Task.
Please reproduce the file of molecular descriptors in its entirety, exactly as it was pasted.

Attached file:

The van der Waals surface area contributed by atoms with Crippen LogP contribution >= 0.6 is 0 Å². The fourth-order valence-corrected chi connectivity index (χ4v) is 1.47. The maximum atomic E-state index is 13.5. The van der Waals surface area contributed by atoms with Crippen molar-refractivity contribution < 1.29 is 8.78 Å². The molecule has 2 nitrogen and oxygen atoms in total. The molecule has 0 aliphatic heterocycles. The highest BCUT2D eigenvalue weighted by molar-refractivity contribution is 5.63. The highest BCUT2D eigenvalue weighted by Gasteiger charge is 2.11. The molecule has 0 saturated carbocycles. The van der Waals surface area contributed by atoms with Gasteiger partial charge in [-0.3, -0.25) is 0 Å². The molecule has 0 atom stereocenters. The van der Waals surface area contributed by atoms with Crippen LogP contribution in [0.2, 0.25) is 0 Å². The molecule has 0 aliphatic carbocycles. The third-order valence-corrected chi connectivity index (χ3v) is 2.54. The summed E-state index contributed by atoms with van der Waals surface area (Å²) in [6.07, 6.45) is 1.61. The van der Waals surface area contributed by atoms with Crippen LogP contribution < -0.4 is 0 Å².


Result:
The van der Waals surface area contributed by atoms with Crippen LogP contribution >= 0.6 is 0 Å². The fourth-order valence-corrected chi connectivity index (χ4v) is 1.47. The maximum atomic E-state index is 13.5. The van der Waals surface area contributed by atoms with Crippen molar-refractivity contribution < 1.29 is 8.78 Å². The molecule has 2 nitrogen and oxygen atoms in total. The molecule has 0 aliphatic heterocycles. The highest BCUT2D eigenvalue weighted by molar-refractivity contribution is 5.63. The highest BCUT2D eigenvalue weighted by Gasteiger charge is 2.11. The molecule has 0 saturated carbocycles. The van der Waals surface area contributed by atoms with Gasteiger partial charge in [-0.3, -0.25) is 0 Å². The molecule has 0 atom stereocenters. The van der Waals surface area contributed by atoms with Crippen LogP contribution in [0.2, 0.25) is 0 Å². The molecule has 0 aliphatic carbocycles. The third-order valence-corrected chi connectivity index (χ3v) is 2.54. The summed E-state index contributed by atoms with van der Waals surface area (Å²) in [6.07, 6.45) is 1.61. The van der Waals surface area contributed by atoms with Crippen LogP contribution < -0.4 is 0 Å².